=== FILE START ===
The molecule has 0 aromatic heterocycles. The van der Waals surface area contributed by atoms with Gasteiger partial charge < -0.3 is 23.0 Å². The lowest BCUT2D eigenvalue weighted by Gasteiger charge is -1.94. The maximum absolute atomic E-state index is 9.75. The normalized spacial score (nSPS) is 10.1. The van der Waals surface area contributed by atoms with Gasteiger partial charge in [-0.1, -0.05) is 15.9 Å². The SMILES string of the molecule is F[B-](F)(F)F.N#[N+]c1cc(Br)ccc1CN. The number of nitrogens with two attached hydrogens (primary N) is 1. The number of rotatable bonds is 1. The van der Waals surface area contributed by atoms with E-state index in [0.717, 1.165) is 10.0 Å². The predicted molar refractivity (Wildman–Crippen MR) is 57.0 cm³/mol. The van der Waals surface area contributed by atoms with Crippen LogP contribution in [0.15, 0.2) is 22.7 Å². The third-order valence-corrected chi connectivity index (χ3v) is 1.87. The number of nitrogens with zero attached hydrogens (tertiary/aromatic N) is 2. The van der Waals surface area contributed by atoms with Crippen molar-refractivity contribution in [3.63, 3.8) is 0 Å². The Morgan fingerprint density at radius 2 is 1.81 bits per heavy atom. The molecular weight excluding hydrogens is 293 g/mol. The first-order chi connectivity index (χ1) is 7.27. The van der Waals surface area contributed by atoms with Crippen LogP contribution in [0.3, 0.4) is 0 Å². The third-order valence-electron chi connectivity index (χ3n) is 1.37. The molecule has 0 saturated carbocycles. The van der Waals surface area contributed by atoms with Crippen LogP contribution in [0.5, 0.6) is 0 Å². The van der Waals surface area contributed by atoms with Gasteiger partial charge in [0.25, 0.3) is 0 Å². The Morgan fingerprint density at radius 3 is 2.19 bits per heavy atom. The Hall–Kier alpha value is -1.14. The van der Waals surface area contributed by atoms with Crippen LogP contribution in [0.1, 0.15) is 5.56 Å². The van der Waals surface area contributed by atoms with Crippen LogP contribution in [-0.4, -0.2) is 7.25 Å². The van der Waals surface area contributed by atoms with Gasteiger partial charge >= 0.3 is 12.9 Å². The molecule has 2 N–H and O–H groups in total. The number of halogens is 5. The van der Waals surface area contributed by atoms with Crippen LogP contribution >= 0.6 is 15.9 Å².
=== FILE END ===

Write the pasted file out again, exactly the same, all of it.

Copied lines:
The molecule has 0 aromatic heterocycles. The van der Waals surface area contributed by atoms with Gasteiger partial charge < -0.3 is 23.0 Å². The lowest BCUT2D eigenvalue weighted by Gasteiger charge is -1.94. The maximum absolute atomic E-state index is 9.75. The normalized spacial score (nSPS) is 10.1. The van der Waals surface area contributed by atoms with Gasteiger partial charge in [-0.1, -0.05) is 15.9 Å². The SMILES string of the molecule is F[B-](F)(F)F.N#[N+]c1cc(Br)ccc1CN. The number of nitrogens with two attached hydrogens (primary N) is 1. The number of rotatable bonds is 1. The van der Waals surface area contributed by atoms with E-state index in [0.717, 1.165) is 10.0 Å². The predicted molar refractivity (Wildman–Crippen MR) is 57.0 cm³/mol. The van der Waals surface area contributed by atoms with Crippen LogP contribution in [0.15, 0.2) is 22.7 Å². The third-order valence-corrected chi connectivity index (χ3v) is 1.87. The number of nitrogens with zero attached hydrogens (tertiary/aromatic N) is 2. The van der Waals surface area contributed by atoms with Crippen molar-refractivity contribution in [3.63, 3.8) is 0 Å². The Morgan fingerprint density at radius 2 is 1.81 bits per heavy atom. The molecular weight excluding hydrogens is 293 g/mol. The first-order chi connectivity index (χ1) is 7.27. The van der Waals surface area contributed by atoms with Crippen LogP contribution in [0.3, 0.4) is 0 Å². The third-order valence-electron chi connectivity index (χ3n) is 1.37. The molecule has 0 saturated carbocycles. The van der Waals surface area contributed by atoms with Crippen LogP contribution in [0.5, 0.6) is 0 Å². The van der Waals surface area contributed by atoms with Gasteiger partial charge in [0.25, 0.3) is 0 Å². The Morgan fingerprint density at radius 3 is 2.19 bits per heavy atom. The Hall–Kier alpha value is -1.14. The van der Waals surface area contributed by atoms with Crippen LogP contribution in [0.1, 0.15) is 5.56 Å². The van der Waals surface area contributed by atoms with Crippen LogP contribution in [-0.4, -0.2) is 7.25 Å². The van der Waals surface area contributed by atoms with Gasteiger partial charge >= 0.3 is 12.9 Å². The molecule has 2 N–H and O–H groups in total. The number of halogens is 5. The van der Waals surface area contributed by atoms with Crippen LogP contribution >= 0.6 is 15.9 Å².